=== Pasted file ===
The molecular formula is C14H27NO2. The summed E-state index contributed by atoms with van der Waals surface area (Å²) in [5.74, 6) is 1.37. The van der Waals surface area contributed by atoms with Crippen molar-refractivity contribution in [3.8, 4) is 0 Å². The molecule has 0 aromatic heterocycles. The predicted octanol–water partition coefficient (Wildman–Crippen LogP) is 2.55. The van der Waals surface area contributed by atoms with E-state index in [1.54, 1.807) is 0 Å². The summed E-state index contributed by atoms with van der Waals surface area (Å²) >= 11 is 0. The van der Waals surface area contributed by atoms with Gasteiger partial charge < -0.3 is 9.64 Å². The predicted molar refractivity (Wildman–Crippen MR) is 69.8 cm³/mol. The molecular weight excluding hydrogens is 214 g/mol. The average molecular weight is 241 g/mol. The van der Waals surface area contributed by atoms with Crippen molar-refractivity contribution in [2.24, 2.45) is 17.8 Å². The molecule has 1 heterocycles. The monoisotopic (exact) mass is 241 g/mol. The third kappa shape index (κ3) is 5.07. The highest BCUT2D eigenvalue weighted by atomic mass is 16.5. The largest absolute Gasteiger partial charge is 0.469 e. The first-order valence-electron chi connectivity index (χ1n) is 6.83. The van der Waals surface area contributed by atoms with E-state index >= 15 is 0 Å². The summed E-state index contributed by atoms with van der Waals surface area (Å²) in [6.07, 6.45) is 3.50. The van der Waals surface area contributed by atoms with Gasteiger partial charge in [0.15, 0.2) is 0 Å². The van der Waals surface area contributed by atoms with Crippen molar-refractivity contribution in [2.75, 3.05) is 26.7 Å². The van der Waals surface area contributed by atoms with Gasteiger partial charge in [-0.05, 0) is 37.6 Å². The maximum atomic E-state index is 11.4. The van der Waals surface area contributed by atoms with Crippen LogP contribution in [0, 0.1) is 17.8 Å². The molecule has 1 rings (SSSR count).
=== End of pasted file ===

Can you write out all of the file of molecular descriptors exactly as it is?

The molecular formula is C14H27NO2. The summed E-state index contributed by atoms with van der Waals surface area (Å²) in [5.74, 6) is 1.37. The van der Waals surface area contributed by atoms with Crippen molar-refractivity contribution in [3.8, 4) is 0 Å². The molecule has 0 aromatic heterocycles. The predicted octanol–water partition coefficient (Wildman–Crippen LogP) is 2.55. The van der Waals surface area contributed by atoms with E-state index in [1.54, 1.807) is 0 Å². The summed E-state index contributed by atoms with van der Waals surface area (Å²) >= 11 is 0. The van der Waals surface area contributed by atoms with Gasteiger partial charge < -0.3 is 9.64 Å². The predicted molar refractivity (Wildman–Crippen MR) is 69.8 cm³/mol. The molecular weight excluding hydrogens is 214 g/mol. The average molecular weight is 241 g/mol. The van der Waals surface area contributed by atoms with Crippen molar-refractivity contribution in [2.24, 2.45) is 17.8 Å². The molecule has 1 heterocycles. The monoisotopic (exact) mass is 241 g/mol. The third kappa shape index (κ3) is 5.07. The highest BCUT2D eigenvalue weighted by atomic mass is 16.5. The largest absolute Gasteiger partial charge is 0.469 e. The first-order valence-electron chi connectivity index (χ1n) is 6.83. The van der Waals surface area contributed by atoms with E-state index >= 15 is 0 Å². The summed E-state index contributed by atoms with van der Waals surface area (Å²) in [6.07, 6.45) is 3.50. The van der Waals surface area contributed by atoms with Gasteiger partial charge in [0.15, 0.2) is 0 Å². The van der Waals surface area contributed by atoms with Crippen molar-refractivity contribution in [2.75, 3.05) is 26.7 Å². The van der Waals surface area contributed by atoms with Gasteiger partial charge in [-0.05, 0) is 37.6 Å². The maximum atomic E-state index is 11.4. The van der Waals surface area contributed by atoms with Crippen LogP contribution in [0, 0.1) is 17.8 Å². The molecule has 1 rings (SSSR count).